Economic costs of sexual assault
The recent testimonies of Dr. Christine Blasey-Ford and Brett Kavanaugh before the U.S. Senate highlighted a dark and dangerous chapter in American history. Given their testimonies, only the most insensitive among us would not be deeply moved by the tragedy of sexual assault.
You can count President Trump as one who was unmoved. Of course, the president’s behavior at his recent campaign rally in Mississippi, where he mocked the testimony of Dr. Blasey-Ford, should come as no surprise given his previous despicable behavior. Among others, he has mocked the disabled, women, and veterans. So, for him, mocking victims of sexual assault is just another notch in his belt.
Beyond that and darker yet, the audience at that Mississippi campaign rally enabled the President with their laughter, cheers, and applause, which amounted to no less than a gang rape of Dr. Blasey-Ford’s testimony. In contrast and to their credit, several senators from the president’s own party did stand on the side of decency by categorizing his comments as “kind of appalling,” “just plain wrong,” “wholly inappropriate” and “unacceptable.” Besides being a dark chapter in American history, this is also a dangerous chapter because it sends the message to women that, while you might be heard, telling your stories of sexual assault still comes at a very, very high cost.
On top of the devastating emotional and psychological costs of sexual harassment and sexual assault, the economic costs are also very high.
Lifetime cost of rape and attempted rape
In June 2017, the American Journal of Preventative Medicine published a study that found the lifetime cost per victim of rape or attempted rape was $122,461 (see chart). Those victims included both women and men. The study, which was conducted by researchers at the Centers for Disease Control and Prevention, was based on data from several thousand respondents to the 2011 U.S. National Intimate Partner and Sexual Violence Survey. To add some perspective, the New York State Department of Labor statistics show the average annual wage in Essex County in 2017 was $39,799 and in Franklin County was $42,703. The lifetime economic cost of rape or attempted rape is equal to about three years’ wages for the average worker in Essex and Franklin counties.
The total number of victims and total costs of all victims is staggering. At the time of the study, the CDC estimated more than “25 million U.S. adults had been raped” at a total lifetime cost of $3.1 trillion (2014 U.S. dollars). Their breakdown of total costs included: “$1.2 trillion (39 percent of total) in medical costs, $1.6 trillion (52 percent) in lost work productivity among victims and perpetrators, $234 billion (8 percent) in criminal justice activities, and $36 billion (1 percent) in other costs, including victim property loss or damage” (Peterson, DeGue, Florence, & Lokey, 2017).
In a subsequent study published in the July 2018 edition of the American Journal of Preventative Medicine, the CDC also reported on “short-term lost productivity because of intimate partner violence, sexual violence, or stalking.” They found “victims collectively reported 741 million short-term lost work and school days, or a simple average of 5.7 days per victim. The estimated value of that lost productivity was $110 billion, or a simple average of $841 per victim” (Peterson, DeGue, Florence, & Lokey, 2017).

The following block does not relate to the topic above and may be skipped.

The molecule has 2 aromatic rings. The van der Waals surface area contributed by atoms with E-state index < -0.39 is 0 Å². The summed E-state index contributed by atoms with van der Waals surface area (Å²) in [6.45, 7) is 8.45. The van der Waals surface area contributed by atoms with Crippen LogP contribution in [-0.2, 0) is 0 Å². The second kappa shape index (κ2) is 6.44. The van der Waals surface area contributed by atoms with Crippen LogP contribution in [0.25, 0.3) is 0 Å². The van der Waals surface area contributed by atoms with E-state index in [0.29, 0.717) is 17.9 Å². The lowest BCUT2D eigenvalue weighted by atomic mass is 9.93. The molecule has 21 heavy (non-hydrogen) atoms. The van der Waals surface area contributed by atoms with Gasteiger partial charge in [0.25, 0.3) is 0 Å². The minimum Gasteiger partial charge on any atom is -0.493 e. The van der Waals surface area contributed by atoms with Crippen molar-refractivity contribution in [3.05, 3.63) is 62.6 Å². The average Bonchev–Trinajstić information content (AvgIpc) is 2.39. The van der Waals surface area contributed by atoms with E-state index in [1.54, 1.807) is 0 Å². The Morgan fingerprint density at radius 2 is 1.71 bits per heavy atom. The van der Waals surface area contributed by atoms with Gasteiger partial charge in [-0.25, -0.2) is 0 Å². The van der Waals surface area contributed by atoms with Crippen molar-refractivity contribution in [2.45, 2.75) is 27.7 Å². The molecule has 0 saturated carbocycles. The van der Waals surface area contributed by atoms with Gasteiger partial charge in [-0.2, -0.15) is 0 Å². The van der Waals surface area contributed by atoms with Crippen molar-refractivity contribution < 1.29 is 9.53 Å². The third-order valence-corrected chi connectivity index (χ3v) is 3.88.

Everyone bears the cost of sexual assault
Sexual harassment affects us all. Even if no one in your family or circle of friends has been sexually harassed or assaulted, which is very unlikely, the CDC study noted, “Government sources pay an estimated $1 trillion (32 percent) of the lifetime economic burden” of the costs associated with rape or attempted rape. Those “government sources” are paid for by your tax dollars.
Also, in her Harvard Business Review article (November 2017), “The Insidious Economic Impact of Sexual Harassment,” Nilofer Merchant notes “while researchers have attempted to quantify the economic cost to individual women of being harassed, we may never be able to fully quantify the total economic cost to all of us — just as we can’t quantify the total costs to human prosperity of racism or other systemic discrimination.”
She also notes, “according to data collected by sociologist Heather McLaughlin and others, about 80 percent of women who’ve been harassed leave their jobs within two years.” Merchant contends productivity suffers and innovation is stifled when women exit their workplaces because of sexual harassment.
See something, say something
Given that our president is a self-confessed sexual predator, as recorded on the “Access Hollywood” tapes, it might seem like an insurmountable uphill battle to combatsexual harassment and sexual assault. Still, over the last few years, great strides have been made as many men in high-powered positions, including politicians, television personalities, business moguls and religious leaders have lost their jobs and have, at long last, been brought to justice. Similar strides need to be made in all levels of the workplace and of society. The scales of justice are still tipped in favor of sexual predators, but those scales are starting to level out a bit as more and more women are telling their stories of sexual harassment and assault.
The “See Something, Say Something” slogan is designed to enlist everyone in the battle againstincidences of domestic and international terrorism. It is also applicable to the battle against the terror and terrible costs of sexual harassment and sexual assault.